Changes in leadership and organization are accompanying the transition of Lanc Co MyHome, the county homelessness coalition, to the Lancaster County Redevelopment Authority.
The authority announced Thursday it is creating a new Department of Human Services to supervise grants and programs related to homelessness and housing stability services.
The department will oversee the coalition, which is moving from Penn Medicine Lancaster General Health. Currently, the authority and coalition both administer federal grants for local nonprofits providing homelessness services; bringing them together under one roof will simplify things, authority executive director Justin Eby said.
"It will streamline the contracting, invoicing and reporting," he said.
The department's director will be Deb Jones, who will join the authority Jan. 12. Jones is moving to the authority from United Way of Lancaster County, where she is director of community initiatives.
Jones is a licensed social worker with more than 20 years of experience in Lancaster County. Before joining United Way, she was the founder and executive director of ECHOS, Elizabethtown Community Housing & Outreach Services.
Lanc Co My Home's executive director, Jennifer Koppel, will leave the coalition in mid-February. She is remaining at LG Health, where she will be Vulnerable Populations program manager, working to improve health care access and outcomes for people who are most at risk.
She will remain on Lanc Co MyHome's advisory board, and will work with Eby, Jones and the coalition's other three staff members to ensure a smooth transition.
Those staff members have the option of joining the authority or remaining at LG Health; those discussions are under way, Eby said.
Jones said Lancaster County is fortunate to have a robust network of social services addressing homelessness and housing, and that she and her team "will continue to build on the framework created under the direction of Jen Koppel's leadership over the past 11 years."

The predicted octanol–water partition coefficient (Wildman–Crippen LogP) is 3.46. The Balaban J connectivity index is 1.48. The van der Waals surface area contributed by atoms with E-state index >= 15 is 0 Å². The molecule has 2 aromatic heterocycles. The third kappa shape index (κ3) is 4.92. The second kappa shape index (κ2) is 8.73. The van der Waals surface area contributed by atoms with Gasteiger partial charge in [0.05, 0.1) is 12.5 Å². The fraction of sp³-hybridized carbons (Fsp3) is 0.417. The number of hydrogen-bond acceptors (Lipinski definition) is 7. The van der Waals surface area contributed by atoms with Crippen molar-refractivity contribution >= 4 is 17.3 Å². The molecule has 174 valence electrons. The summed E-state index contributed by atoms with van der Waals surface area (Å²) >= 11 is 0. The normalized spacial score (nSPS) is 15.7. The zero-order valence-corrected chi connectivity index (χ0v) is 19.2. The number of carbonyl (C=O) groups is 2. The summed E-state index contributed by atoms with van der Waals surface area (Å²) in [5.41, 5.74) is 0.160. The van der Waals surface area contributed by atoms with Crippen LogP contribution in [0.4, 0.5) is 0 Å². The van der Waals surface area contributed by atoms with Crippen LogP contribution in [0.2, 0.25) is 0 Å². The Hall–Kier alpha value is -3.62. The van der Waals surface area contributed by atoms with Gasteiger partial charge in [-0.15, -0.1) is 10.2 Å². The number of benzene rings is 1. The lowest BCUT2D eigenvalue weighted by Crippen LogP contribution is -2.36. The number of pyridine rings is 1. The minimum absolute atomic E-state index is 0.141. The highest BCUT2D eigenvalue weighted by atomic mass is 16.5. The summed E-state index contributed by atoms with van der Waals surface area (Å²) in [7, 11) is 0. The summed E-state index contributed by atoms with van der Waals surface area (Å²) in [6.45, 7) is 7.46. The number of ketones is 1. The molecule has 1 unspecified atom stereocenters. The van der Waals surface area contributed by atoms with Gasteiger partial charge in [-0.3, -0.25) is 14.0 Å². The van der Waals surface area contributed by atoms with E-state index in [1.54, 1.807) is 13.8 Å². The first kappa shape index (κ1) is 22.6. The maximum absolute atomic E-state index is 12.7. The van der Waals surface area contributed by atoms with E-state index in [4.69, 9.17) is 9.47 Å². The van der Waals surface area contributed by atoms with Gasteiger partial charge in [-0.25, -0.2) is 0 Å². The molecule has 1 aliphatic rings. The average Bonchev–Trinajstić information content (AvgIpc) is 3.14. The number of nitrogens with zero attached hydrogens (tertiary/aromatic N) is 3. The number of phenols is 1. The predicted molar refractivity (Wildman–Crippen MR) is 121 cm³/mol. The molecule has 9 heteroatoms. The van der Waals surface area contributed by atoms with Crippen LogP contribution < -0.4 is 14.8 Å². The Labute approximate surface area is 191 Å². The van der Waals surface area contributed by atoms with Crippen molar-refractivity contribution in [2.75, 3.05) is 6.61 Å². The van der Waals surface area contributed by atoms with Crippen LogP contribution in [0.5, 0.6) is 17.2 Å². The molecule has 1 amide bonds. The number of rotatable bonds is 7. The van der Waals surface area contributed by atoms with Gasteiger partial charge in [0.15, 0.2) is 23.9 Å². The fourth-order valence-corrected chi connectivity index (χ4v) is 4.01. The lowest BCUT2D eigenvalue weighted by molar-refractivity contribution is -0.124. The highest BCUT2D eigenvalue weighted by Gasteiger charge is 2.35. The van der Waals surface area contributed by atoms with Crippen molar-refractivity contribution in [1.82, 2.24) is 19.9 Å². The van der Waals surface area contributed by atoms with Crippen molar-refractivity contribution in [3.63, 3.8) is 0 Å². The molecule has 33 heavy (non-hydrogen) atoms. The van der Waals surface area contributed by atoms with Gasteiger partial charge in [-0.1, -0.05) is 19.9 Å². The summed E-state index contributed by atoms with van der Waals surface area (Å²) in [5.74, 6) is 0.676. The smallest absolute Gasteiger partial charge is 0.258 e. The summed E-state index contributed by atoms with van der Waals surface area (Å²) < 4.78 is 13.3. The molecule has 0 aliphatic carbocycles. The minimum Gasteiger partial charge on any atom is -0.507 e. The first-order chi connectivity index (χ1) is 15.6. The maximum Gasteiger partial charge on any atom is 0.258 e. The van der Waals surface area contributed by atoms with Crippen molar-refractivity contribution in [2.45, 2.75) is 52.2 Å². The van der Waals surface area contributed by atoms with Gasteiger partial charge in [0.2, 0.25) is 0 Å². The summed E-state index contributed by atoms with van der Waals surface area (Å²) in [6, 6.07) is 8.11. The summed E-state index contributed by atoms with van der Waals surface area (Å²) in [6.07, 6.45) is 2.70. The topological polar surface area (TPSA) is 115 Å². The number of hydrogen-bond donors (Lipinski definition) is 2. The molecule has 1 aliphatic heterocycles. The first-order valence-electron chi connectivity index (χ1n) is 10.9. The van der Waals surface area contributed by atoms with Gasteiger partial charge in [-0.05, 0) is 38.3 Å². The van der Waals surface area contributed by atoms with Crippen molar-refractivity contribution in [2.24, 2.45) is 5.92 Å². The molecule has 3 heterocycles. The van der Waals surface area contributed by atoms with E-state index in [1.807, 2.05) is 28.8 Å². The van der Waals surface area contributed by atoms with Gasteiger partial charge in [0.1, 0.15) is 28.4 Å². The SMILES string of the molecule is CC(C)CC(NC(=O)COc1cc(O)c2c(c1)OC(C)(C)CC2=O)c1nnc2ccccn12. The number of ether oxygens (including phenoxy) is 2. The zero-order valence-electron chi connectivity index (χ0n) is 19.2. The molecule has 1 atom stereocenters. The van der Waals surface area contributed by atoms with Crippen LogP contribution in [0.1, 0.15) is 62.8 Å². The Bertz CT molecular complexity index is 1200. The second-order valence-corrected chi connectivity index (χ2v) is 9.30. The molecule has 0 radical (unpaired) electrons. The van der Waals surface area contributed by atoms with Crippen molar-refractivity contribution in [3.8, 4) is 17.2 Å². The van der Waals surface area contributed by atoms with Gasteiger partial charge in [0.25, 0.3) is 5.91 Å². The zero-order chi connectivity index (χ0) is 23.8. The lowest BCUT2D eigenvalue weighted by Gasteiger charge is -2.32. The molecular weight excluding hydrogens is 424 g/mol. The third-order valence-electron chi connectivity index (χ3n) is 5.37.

"Our outward focus will be serving our neighbors in need with a solutions-focused approach that will need total engagement. Likewise, our inward focus will utilize promising practices and trends to inform and create opportunities for efficient and effective service delivery," she said.
Kevin Ressler, President and CEO of United Way of Lancaster County and a Lanc Co My Home board member, congratulated Jones and said he's looking forward to seeing in her in her new role at the coalition.
"Anyone who has ever worked with Deb knows she likes to be in the mix and get things done," he said.
He anticipates her move strengthening the ties between the coalition and the United Way, which historically is the largest non-governmental funder of local homelessness services.
Koppel said she's looking forward to her new role. Her leaving, she said, isn't related to the coalition's move.
"It's time to do something different," she said.
Koppel took charge of the coalition in 2010, the year after it was established, as part of her role at the time as assistant deputy of the county's Behavioral Health & Developmental Services department.
In 2015, the coalition moved to LG Health, and Koppel became an LG Health employee. The hope at the time was that being part of a nonprofit rather than county government would allow the coalition to pursue foundation grants to supplement its government funding and eventually become an independent entity.
The county commissioners approved the coalition's move to the redevelopment authority earlier this month. The commissioners said the authority could be better fit, given the coalition's mission, and will offer more transparency. The authority has an affiliated foundation, so the move does not preclude the coalition seeking non-governmental support.